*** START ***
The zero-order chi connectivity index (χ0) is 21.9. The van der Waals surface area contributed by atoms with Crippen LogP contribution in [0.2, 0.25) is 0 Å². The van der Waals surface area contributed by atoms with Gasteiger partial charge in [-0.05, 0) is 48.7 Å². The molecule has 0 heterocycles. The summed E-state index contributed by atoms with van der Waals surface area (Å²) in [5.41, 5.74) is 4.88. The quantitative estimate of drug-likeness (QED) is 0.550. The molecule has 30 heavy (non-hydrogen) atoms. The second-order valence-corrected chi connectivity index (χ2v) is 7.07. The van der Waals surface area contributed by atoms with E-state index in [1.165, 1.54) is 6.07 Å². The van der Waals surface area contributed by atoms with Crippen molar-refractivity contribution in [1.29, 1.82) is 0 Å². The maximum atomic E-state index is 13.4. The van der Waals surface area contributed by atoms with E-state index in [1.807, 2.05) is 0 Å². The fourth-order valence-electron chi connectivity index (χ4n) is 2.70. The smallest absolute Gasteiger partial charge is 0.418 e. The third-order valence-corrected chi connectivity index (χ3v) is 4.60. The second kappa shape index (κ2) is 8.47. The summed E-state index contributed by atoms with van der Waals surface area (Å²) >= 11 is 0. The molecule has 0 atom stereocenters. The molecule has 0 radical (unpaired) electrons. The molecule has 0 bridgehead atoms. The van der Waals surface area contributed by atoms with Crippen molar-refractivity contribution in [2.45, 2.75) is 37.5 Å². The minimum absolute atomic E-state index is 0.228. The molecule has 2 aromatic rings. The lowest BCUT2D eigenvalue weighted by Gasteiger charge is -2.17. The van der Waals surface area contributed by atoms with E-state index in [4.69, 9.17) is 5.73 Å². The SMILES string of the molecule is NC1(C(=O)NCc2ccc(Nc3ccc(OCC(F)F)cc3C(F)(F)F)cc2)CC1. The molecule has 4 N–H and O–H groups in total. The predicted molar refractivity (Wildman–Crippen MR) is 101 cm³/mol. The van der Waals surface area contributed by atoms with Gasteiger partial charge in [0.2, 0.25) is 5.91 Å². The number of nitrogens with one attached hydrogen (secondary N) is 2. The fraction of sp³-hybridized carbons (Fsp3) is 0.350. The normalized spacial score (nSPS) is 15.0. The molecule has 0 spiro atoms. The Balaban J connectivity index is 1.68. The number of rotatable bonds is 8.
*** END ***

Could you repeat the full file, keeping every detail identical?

The zero-order chi connectivity index (χ0) is 21.9. The van der Waals surface area contributed by atoms with Crippen LogP contribution in [0.2, 0.25) is 0 Å². The van der Waals surface area contributed by atoms with Gasteiger partial charge in [-0.05, 0) is 48.7 Å². The molecule has 0 heterocycles. The summed E-state index contributed by atoms with van der Waals surface area (Å²) in [5.41, 5.74) is 4.88. The quantitative estimate of drug-likeness (QED) is 0.550. The molecule has 30 heavy (non-hydrogen) atoms. The second-order valence-corrected chi connectivity index (χ2v) is 7.07. The van der Waals surface area contributed by atoms with E-state index in [1.165, 1.54) is 6.07 Å². The van der Waals surface area contributed by atoms with Crippen molar-refractivity contribution in [1.29, 1.82) is 0 Å². The maximum atomic E-state index is 13.4. The van der Waals surface area contributed by atoms with E-state index in [1.807, 2.05) is 0 Å². The fourth-order valence-electron chi connectivity index (χ4n) is 2.70. The smallest absolute Gasteiger partial charge is 0.418 e. The third-order valence-corrected chi connectivity index (χ3v) is 4.60. The second kappa shape index (κ2) is 8.47. The summed E-state index contributed by atoms with van der Waals surface area (Å²) >= 11 is 0. The molecule has 0 atom stereocenters. The molecule has 0 radical (unpaired) electrons. The molecule has 0 bridgehead atoms. The van der Waals surface area contributed by atoms with Crippen molar-refractivity contribution in [2.45, 2.75) is 37.5 Å². The minimum absolute atomic E-state index is 0.228. The molecule has 2 aromatic rings. The lowest BCUT2D eigenvalue weighted by Gasteiger charge is -2.17. The van der Waals surface area contributed by atoms with E-state index in [4.69, 9.17) is 5.73 Å². The SMILES string of the molecule is NC1(C(=O)NCc2ccc(Nc3ccc(OCC(F)F)cc3C(F)(F)F)cc2)CC1. The molecule has 4 N–H and O–H groups in total. The predicted molar refractivity (Wildman–Crippen MR) is 101 cm³/mol. The van der Waals surface area contributed by atoms with Gasteiger partial charge in [0.2, 0.25) is 5.91 Å². The number of nitrogens with one attached hydrogen (secondary N) is 2. The fraction of sp³-hybridized carbons (Fsp3) is 0.350. The normalized spacial score (nSPS) is 15.0. The molecule has 0 spiro atoms. The Balaban J connectivity index is 1.68. The number of rotatable bonds is 8.